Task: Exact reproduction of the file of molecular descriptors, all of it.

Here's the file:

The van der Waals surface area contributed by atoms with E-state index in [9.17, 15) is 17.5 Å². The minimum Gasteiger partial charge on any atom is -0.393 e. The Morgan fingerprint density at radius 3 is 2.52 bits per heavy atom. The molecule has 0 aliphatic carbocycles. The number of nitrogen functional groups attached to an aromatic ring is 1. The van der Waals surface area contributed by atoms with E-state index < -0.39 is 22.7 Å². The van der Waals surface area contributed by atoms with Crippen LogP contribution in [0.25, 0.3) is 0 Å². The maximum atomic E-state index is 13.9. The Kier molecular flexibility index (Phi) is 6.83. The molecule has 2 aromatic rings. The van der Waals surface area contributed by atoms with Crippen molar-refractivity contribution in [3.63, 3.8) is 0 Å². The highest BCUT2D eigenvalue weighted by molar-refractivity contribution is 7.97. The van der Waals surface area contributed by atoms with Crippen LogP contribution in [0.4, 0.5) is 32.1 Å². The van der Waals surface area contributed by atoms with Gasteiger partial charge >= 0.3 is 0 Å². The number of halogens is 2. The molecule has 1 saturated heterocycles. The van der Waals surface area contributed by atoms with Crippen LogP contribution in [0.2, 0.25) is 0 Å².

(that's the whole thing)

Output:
The van der Waals surface area contributed by atoms with E-state index in [9.17, 15) is 17.5 Å². The minimum Gasteiger partial charge on any atom is -0.393 e. The Morgan fingerprint density at radius 3 is 2.52 bits per heavy atom. The molecule has 0 aliphatic carbocycles. The number of nitrogen functional groups attached to an aromatic ring is 1. The van der Waals surface area contributed by atoms with E-state index < -0.39 is 22.7 Å². The van der Waals surface area contributed by atoms with Crippen LogP contribution in [0.25, 0.3) is 0 Å². The maximum atomic E-state index is 13.9. The Kier molecular flexibility index (Phi) is 6.83. The molecule has 2 aromatic rings. The van der Waals surface area contributed by atoms with Crippen molar-refractivity contribution in [3.63, 3.8) is 0 Å². The highest BCUT2D eigenvalue weighted by molar-refractivity contribution is 7.97. The van der Waals surface area contributed by atoms with Crippen LogP contribution in [0.4, 0.5) is 32.1 Å². The van der Waals surface area contributed by atoms with Gasteiger partial charge >= 0.3 is 0 Å². The number of halogens is 2. The molecule has 1 saturated heterocycles. The van der Waals surface area contributed by atoms with Crippen LogP contribution in [0.2, 0.25) is 0 Å².